The authors attributed their results to early neurological assessment and rapid initiation or adjustment of stroke prevention therapy. Although their trial was not randomized and recall bias may have been a factor, the authors concluded that rapid stroke assessment in a 24-hour clinic could reduce hospital length of stay and decrease recurrent stroke risk.

The second study, which was also released early online and appears in the Oct. 20 Lancet, examined rapid assessment of TIA and minor stroke in patients referred to a stroke clinic. In phase 1 of the study, the stroke clinic was appointment-based and recommended treatment to the referring physician rather than providing it, while in phase 2, appointments were not required and treatment was begun immediately once a diagnosis was confirmed. Six hundred thirty-four patients were seen during phase 1 and 644 were seen during phase 2. Treatment was initiated much more quickly during the second phase of the study than in the first (median delay, 1 day vs. 20 days), and the risk for recurrent stroke at 90 days was much lower (2.1% vs. 10.3%). The researchers recommended additional follow-up to ascertain long-term outcome but said their results have immediate public health implications for treatment of patients with suspected TIA and minor stroke.

The Lancet Neurology and The Lancet are online.


Clinical news

HIV significantly raises African-Americans’ renal disease risk

For African-Americans, HIV infection confers about the same elevated risk of developing end-stage renal disease (ESRD) as does diabetes--a much higher risk than for HIV-infected whites, a new study found.

Researchers analyzed data on 2,015,891 veterans who had kidney function tests during 2000-01, and followed them for about 3.7 years to see who would develop ESRD. More than 15,000 of the veterans had HIV, 54% of whom were black. More than 594,000 had diabetes, 16.5% of whom were black. The study will appear in the November issue of the Journal of the American Society of Nephrology.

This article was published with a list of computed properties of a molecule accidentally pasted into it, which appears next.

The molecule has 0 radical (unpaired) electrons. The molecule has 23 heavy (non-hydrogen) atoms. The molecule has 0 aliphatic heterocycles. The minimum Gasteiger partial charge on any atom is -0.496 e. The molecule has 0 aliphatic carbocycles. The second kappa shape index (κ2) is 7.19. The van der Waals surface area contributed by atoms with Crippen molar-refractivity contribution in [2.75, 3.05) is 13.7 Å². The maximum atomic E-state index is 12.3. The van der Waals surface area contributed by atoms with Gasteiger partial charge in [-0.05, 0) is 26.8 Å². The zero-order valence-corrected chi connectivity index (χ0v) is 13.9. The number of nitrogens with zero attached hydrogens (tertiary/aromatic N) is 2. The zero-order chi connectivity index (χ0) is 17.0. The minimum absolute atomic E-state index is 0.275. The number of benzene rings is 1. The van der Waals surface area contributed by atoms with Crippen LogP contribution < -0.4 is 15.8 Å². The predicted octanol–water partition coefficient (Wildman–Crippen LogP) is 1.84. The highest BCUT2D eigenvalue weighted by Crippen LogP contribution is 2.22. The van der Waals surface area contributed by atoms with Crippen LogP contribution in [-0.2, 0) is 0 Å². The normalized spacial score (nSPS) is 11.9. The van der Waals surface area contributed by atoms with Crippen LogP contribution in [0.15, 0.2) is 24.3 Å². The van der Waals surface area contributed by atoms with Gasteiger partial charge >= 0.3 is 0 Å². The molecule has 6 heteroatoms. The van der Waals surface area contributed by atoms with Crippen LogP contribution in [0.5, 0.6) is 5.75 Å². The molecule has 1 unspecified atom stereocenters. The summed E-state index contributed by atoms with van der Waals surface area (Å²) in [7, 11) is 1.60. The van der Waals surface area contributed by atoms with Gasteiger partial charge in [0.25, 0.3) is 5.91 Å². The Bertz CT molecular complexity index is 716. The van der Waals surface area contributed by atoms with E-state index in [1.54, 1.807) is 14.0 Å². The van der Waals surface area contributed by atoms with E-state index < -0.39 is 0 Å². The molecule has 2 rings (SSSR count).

After adjustment for other factors, like age and sex, the risk of developing ESRD for HIV-infected black patients was about six times the risk of whites with HIV. Black patients with HIV were as likely to develop ESRD as black patients with diabetes, and both had nearly twice the risk of a white patient with diabetes. White patients with HIV, however, had about the same risk of developing ESRD as white patients without HIV or diabetes.

The findings demonstrate the particular importance of managing kidney disease among black patients with HIV, the authors said. In addition, the heightened race-dependence of HIV as a risk factor for ESRD suggests HIV may be a model for understanding racial differences in the progression of kidney disease, they said.

The Journal of the American Society of Nephrology is online.


CDC issues updated immunization schedule

The CDC's Advisory Committee on Immunization Practices (ACIP) last week released its Adult Immunization Schedule for October 2007-September 2008.

Changes in the new schedule include:

  • Varicella vaccine is recommended for all adults without evidence of immunity to varicella;
  • Zoster vaccine is recommended for persons aged 60 years and older;
  • Recommendations for HIV-infected individuals are organized according to CD4 cell count; and
  • Health care workers have the option of either trivalent inactivated flu vaccine or live, attenuated vaccine.

The 2007-08 schedule is online.

ACIP schedules for specific vaccines are online.


ACP Journal Club: Same-day discharge after elective percutaneous coronary intervention was noninferior for safety to staying overnight in hospital

A new study found that same-day discharge is as safe as staying overnight in the hospital for patients who have elective percutaneous coronary intervention.

The randomized, controlled, noninferiority trial involved 800 patients in the Netherlands age 30 to 88 years who were scheduled for elective PCI, and who remained at home without acute coronary syndrome the week before PCI. Patients were either discharged four hours after PCI, unless extended clinical observation was deemed necessary, or stayed overnight and were discharged the next day. In the same-day discharge group, 19% of patients required extended hospital stay, compared to 21% in the overnight-stay group. Seventy-seven percent and 4% of patients, respectively, were discharged four hours after PCI.